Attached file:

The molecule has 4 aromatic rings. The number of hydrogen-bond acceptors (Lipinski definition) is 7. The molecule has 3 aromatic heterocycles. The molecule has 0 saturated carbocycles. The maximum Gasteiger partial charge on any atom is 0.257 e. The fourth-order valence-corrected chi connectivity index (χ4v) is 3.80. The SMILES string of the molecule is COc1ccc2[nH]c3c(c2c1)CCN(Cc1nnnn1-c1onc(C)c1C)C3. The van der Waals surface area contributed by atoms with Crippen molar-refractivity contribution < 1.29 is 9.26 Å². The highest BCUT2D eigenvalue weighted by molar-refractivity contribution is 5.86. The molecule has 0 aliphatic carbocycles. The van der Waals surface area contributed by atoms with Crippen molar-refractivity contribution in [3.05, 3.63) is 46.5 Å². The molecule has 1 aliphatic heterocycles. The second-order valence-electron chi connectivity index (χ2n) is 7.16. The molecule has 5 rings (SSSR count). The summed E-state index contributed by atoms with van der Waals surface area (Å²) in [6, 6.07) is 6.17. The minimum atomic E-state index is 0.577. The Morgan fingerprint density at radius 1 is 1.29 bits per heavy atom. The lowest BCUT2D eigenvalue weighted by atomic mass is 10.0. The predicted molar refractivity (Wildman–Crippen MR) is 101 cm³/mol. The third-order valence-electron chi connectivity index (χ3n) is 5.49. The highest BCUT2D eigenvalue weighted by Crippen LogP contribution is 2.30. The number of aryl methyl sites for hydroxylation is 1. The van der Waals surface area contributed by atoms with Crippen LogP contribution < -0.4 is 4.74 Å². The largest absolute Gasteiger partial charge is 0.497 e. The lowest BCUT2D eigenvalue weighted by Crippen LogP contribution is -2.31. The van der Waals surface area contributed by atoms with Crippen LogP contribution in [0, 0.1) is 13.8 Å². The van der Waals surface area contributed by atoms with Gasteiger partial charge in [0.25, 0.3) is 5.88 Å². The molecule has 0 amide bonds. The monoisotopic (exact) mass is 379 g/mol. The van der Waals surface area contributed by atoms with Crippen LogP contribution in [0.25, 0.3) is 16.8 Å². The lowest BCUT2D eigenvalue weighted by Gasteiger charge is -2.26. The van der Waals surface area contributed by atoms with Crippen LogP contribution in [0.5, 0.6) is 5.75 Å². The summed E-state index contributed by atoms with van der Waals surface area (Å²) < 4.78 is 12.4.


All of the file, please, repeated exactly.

The molecule has 4 aromatic rings. The number of hydrogen-bond acceptors (Lipinski definition) is 7. The molecule has 3 aromatic heterocycles. The molecule has 0 saturated carbocycles. The maximum Gasteiger partial charge on any atom is 0.257 e. The fourth-order valence-corrected chi connectivity index (χ4v) is 3.80. The SMILES string of the molecule is COc1ccc2[nH]c3c(c2c1)CCN(Cc1nnnn1-c1onc(C)c1C)C3. The van der Waals surface area contributed by atoms with Crippen molar-refractivity contribution < 1.29 is 9.26 Å². The highest BCUT2D eigenvalue weighted by molar-refractivity contribution is 5.86. The molecule has 0 aliphatic carbocycles. The van der Waals surface area contributed by atoms with Crippen molar-refractivity contribution in [3.05, 3.63) is 46.5 Å². The molecule has 1 aliphatic heterocycles. The second-order valence-electron chi connectivity index (χ2n) is 7.16. The molecule has 5 rings (SSSR count). The summed E-state index contributed by atoms with van der Waals surface area (Å²) in [6, 6.07) is 6.17. The minimum atomic E-state index is 0.577. The Morgan fingerprint density at radius 1 is 1.29 bits per heavy atom. The lowest BCUT2D eigenvalue weighted by atomic mass is 10.0. The predicted molar refractivity (Wildman–Crippen MR) is 101 cm³/mol. The third-order valence-electron chi connectivity index (χ3n) is 5.49. The highest BCUT2D eigenvalue weighted by Crippen LogP contribution is 2.30. The number of aryl methyl sites for hydroxylation is 1. The van der Waals surface area contributed by atoms with Crippen LogP contribution < -0.4 is 4.74 Å². The largest absolute Gasteiger partial charge is 0.497 e. The lowest BCUT2D eigenvalue weighted by Crippen LogP contribution is -2.31. The van der Waals surface area contributed by atoms with Crippen LogP contribution in [0, 0.1) is 13.8 Å². The van der Waals surface area contributed by atoms with Gasteiger partial charge in [0.25, 0.3) is 5.88 Å². The molecule has 0 amide bonds. The monoisotopic (exact) mass is 379 g/mol. The van der Waals surface area contributed by atoms with Crippen LogP contribution in [0.25, 0.3) is 16.8 Å². The lowest BCUT2D eigenvalue weighted by Gasteiger charge is -2.26. The van der Waals surface area contributed by atoms with Crippen LogP contribution in [0.5, 0.6) is 5.75 Å². The summed E-state index contributed by atoms with van der Waals surface area (Å²) < 4.78 is 12.4.